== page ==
So I wondered if the change to Wondoma happened, and if it did, whether it lasted. Bauer was an Austrian, serving on a Royal Navy ship, so the change seemed a little discourteous. I knew that some other names in SA had reverted, so I went burrowing.

In October 1935, the SA government was preparing for a centenary, and reviewing the prospect of restoring some of the original names. I found this: (The Advertiser, Thursday 3 October 1935, p. 8.)
"Wondoma Or Cape Bauer? In the Assembly yesterday, Mr. Morphett (L.C.L.) asked whether the Government would consider changing the name of Wondoma, on the West Coast, to Cape Bauer, which it originally had been called. Cape Bauer, he said, had been named by Captain Matthew Flinders on February 5, 1802. as related in his journal, in honor of Ferdinand Bauer, who was a painter of natural history on the technical staff aboard the Investigator. Cape Bauer had also been associated with South Australia in connection with Eyre's first expedition.

"The Premier (Mr. Butler) said that the Government, in restoring German place names, desired that certain pages of the State's history should not be lost. The Government had reached a definite decision in regard to Klemzig. Hahndorf, Lobethal, and Hergott. Whether or not the system was to be extended was a matter for the Government to decide."
The following day, the same paper published this letter of outrage:
"RESTORATION OF GERMAN PLACE NAMES FLINDERS'S HONOR TO FERDINAND BAUER To The Editor Sir—Referring to your article, In Wednesday's issue of 'The Advertiser,' on the restoration of German place names, I regret to note that no request has been made in connection with Cape Bauer, now known as Cape Wondoma, and I submit that the S-A. branch of the Royal Geographical Society might very well take the matter up before the special legislation has been prepared. The name Bauer was given by Captain Matthew Flinders during the Voyage of the Investigator in 1802, the man thus honored being Ferdinand Bauer, an Austrian, not a German be it noted, who joined the Investigator as botanical draftsman to the celebrated botanist Brown.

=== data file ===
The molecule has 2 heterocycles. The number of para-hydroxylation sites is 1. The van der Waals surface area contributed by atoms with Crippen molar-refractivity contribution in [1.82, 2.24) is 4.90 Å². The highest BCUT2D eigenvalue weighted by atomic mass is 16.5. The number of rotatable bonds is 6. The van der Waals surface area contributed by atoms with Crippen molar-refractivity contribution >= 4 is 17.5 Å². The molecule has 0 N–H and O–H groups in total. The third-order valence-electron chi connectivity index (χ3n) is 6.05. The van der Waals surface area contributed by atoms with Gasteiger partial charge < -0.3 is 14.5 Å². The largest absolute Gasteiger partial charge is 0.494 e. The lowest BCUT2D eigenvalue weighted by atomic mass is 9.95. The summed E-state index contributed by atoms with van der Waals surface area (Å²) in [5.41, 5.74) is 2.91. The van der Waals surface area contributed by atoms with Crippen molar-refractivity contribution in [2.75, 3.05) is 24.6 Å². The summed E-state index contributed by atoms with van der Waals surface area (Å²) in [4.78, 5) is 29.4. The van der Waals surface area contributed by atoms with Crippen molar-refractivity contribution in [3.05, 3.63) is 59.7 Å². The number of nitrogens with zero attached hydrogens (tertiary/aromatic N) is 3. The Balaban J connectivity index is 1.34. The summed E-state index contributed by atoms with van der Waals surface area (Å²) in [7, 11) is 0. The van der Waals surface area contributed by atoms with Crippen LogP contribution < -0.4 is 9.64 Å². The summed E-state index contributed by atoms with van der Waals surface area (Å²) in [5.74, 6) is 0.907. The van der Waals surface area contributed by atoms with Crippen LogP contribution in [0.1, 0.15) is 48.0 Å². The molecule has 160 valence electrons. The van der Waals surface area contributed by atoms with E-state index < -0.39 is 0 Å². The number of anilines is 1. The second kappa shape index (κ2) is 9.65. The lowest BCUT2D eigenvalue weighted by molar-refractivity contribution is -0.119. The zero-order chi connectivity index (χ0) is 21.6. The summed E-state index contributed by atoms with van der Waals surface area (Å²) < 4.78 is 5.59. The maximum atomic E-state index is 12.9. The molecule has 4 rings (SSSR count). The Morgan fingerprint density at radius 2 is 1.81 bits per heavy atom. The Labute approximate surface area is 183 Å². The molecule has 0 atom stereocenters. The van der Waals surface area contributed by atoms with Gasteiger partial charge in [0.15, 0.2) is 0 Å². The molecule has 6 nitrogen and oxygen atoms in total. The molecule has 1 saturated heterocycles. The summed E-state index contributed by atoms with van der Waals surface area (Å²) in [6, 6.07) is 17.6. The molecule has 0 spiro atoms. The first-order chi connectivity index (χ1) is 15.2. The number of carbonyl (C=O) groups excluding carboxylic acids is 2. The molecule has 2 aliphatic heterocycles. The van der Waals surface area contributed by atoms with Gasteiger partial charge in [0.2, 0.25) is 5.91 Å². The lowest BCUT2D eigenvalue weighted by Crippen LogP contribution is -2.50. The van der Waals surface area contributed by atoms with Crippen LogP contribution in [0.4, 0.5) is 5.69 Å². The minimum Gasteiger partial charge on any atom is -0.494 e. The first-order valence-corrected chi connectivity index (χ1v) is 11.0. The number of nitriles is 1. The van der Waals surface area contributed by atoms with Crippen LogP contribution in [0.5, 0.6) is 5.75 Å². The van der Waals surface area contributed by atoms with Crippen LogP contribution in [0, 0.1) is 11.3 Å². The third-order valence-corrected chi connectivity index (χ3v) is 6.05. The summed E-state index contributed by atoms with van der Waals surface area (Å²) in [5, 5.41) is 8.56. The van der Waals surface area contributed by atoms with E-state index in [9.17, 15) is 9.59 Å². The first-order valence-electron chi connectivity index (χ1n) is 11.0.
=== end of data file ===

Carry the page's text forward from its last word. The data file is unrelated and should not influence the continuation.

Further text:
"Flinders considered it a point of honor never to disturb a name bestowed by an original discoverer, and his naming: of Cape Leeuwin, Mounts Zeehan and Heemskirk, and Cape Keerweer, are eloquent of his desire to recognise in full the exploits of his predecessors on the Australian coast. He gave to the geographical features of the shores discovered by himself the names of people who had befriended him. the names of the gallant band who voyaged with him, and the names of places in his native county, Lincolnshire; but never was a place named after himself. He left to posterity the recognition of his performance, and it should devolve on posterity to see that his names are not disturbed.

"If the change back to Hahndorf, Hergott, Klemzig, and Lobethal is justified, as a Centenary gesture, how much more so is the restoration of a name given by the State's original discoverer—the man who gave to the continent around which he was the first to sail, the name Australia. I am Sir, &c., NORMAN FORD 70 Currie street, Adelaide." 

The outrage achieved nothing. If you enter "Cape Bauer" in Google Maps, the database is good enough to trigger "Do you mean Cape Wondoma, 5680?", but that is the only name it likes. Agree to Wondoma, or it shows you nothing.

To this day, Cape Bauer remains doggedly, chauvinistically Cape Wondoma, a monument to pettiness of people who have yet to notice that the war is over. There is one bit of good news: the road from Streaky Bay that goes around much of the coast is called Cape Bauer Road.

The centenary of this spiteful act is close. Will we do justice to a painter who never butchered a Belgian baby or did any of the other nasties attributed to the opposition in World War I. I plan to start jumping up and down.

How good was Ferdinand Bauer? See this: The Sunday Herald (Sydney), Sunday 27 August 1950, p. 2

Start campaigning now!